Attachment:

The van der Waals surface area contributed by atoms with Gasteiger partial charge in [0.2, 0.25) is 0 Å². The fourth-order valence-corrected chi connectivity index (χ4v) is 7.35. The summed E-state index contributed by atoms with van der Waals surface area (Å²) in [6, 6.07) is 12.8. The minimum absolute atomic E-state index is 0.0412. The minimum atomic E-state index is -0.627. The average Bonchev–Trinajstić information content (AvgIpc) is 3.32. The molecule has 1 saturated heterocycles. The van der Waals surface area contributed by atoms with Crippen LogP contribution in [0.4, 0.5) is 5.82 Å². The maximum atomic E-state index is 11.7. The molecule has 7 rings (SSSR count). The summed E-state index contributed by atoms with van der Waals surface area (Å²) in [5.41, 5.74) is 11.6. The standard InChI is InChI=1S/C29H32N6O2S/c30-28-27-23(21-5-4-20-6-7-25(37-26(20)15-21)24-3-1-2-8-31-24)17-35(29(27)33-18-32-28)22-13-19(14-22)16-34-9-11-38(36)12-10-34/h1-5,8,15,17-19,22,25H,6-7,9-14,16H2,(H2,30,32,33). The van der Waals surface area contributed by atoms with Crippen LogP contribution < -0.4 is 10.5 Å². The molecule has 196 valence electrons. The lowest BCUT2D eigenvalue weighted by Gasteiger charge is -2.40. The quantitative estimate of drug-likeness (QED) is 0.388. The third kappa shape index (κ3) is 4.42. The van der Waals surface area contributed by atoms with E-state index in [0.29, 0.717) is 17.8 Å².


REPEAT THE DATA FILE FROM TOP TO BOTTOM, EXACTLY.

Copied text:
The van der Waals surface area contributed by atoms with Gasteiger partial charge in [0.2, 0.25) is 0 Å². The fourth-order valence-corrected chi connectivity index (χ4v) is 7.35. The summed E-state index contributed by atoms with van der Waals surface area (Å²) in [6, 6.07) is 12.8. The minimum absolute atomic E-state index is 0.0412. The minimum atomic E-state index is -0.627. The average Bonchev–Trinajstić information content (AvgIpc) is 3.32. The molecule has 1 saturated heterocycles. The van der Waals surface area contributed by atoms with Crippen LogP contribution in [0.4, 0.5) is 5.82 Å². The maximum atomic E-state index is 11.7. The molecule has 7 rings (SSSR count). The summed E-state index contributed by atoms with van der Waals surface area (Å²) in [5.41, 5.74) is 11.6. The standard InChI is InChI=1S/C29H32N6O2S/c30-28-27-23(21-5-4-20-6-7-25(37-26(20)15-21)24-3-1-2-8-31-24)17-35(29(27)33-18-32-28)22-13-19(14-22)16-34-9-11-38(36)12-10-34/h1-5,8,15,17-19,22,25H,6-7,9-14,16H2,(H2,30,32,33). The van der Waals surface area contributed by atoms with Crippen LogP contribution < -0.4 is 10.5 Å². The molecule has 196 valence electrons. The lowest BCUT2D eigenvalue weighted by Gasteiger charge is -2.40. The quantitative estimate of drug-likeness (QED) is 0.388. The third kappa shape index (κ3) is 4.42. The van der Waals surface area contributed by atoms with E-state index in [0.29, 0.717) is 17.8 Å².